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About the Photos

Our holdings include hundreds of glass and film negatives/transparencies that we've scanned ourselves; in addition, many other photos on this site were extracted from reference images (high-resolution tiffs) in the Library of Congress research archive. (To query the database click here.) They are adjusted, restored and reworked by your webmaster in accordance with his aesthetic sensibilities before being downsized and turned into the jpegs you see here. All of these images (including "derivative works") are protected by copyright laws of the United States and other jurisdictions and may not be sold, reproduced or otherwise used for commercial purposes without permission.

© 2019 SHORPY INC.

[REV 25-NOV-2014]

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The Finishing Touches: 1942

The Finishing Touches: 1942

October 1942. Final assembly for a B-25 bomber at North American Aviation, Inglewood, Calif. View full size. Kodachrome transparency by Alfred Palmer.

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B-25 in the background

The B-25 at the right edge of the photo (tail #253332 or 42-53332) had an interesting history. It was transferred to the Netherlands East Indies Air Force as #N5-122 as part of a joint NEIAF and RAAF squadron that operated out of Australia (since the Dutch East Indies had largely fallen to Japan.) That squadron apparently suffered great losses of the B-25Cs, but no word on this plane’s final fate.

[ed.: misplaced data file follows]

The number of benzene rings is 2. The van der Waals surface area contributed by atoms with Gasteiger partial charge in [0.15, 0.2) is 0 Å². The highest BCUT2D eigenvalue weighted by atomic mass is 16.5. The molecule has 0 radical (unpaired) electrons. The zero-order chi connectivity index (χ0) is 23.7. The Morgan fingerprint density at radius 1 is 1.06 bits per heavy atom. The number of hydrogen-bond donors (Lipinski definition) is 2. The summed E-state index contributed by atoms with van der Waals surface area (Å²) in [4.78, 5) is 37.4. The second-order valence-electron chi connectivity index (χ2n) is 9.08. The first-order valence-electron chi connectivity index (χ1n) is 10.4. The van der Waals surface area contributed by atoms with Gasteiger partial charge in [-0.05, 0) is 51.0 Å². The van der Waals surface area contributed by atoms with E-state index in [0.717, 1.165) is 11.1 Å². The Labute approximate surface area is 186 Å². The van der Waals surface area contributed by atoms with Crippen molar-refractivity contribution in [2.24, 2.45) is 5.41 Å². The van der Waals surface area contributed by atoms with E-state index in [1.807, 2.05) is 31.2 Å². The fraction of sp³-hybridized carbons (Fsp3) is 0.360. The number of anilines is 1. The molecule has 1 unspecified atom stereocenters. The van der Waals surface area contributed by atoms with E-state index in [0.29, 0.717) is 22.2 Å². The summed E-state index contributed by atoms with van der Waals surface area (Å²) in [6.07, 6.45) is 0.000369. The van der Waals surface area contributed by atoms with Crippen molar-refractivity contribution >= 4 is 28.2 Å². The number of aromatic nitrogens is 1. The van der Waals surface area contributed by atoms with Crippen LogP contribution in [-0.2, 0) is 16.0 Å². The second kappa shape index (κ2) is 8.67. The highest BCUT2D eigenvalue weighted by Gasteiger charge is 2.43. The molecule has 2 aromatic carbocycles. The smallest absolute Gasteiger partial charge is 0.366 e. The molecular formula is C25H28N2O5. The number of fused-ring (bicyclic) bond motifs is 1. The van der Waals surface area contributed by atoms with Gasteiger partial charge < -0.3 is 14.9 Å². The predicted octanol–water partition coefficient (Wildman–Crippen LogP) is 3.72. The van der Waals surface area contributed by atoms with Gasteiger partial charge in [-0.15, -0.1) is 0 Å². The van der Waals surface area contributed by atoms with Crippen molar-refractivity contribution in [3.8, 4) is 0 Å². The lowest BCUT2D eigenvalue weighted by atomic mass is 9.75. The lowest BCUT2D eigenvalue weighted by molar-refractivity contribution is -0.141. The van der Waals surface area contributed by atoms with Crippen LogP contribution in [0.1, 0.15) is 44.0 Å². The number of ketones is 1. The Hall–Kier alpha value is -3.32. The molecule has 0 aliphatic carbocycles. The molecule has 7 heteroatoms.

Safety 1st

He actually fell after photo was taken? Do you know what happened next? Was he badly injured or killed from his fall? Were better safety measures taken after the fall? Just curious to know, I work in aviation and have always been instructed on working safely.

[That was a joke. Jim Osha. Get it? - Dave]

Oddly enough...

...this fellow's name was Jim Osha and his unfortunate accident immediately after this picture was taken had far reaching ramifications... :-)


The guy on the ladder at left is standing on the edge of the top step!

SHORPY OLD PHOTO ARCHIVE | History in HD is a vintage photo archive featuring thousands of high-definition images from the 1850s to 1960s. (Available as fine-art prints from the Shorpy Archive.) The site is named after Shorpy Higginbotham, a teenage coal miner who lived 100 years ago.

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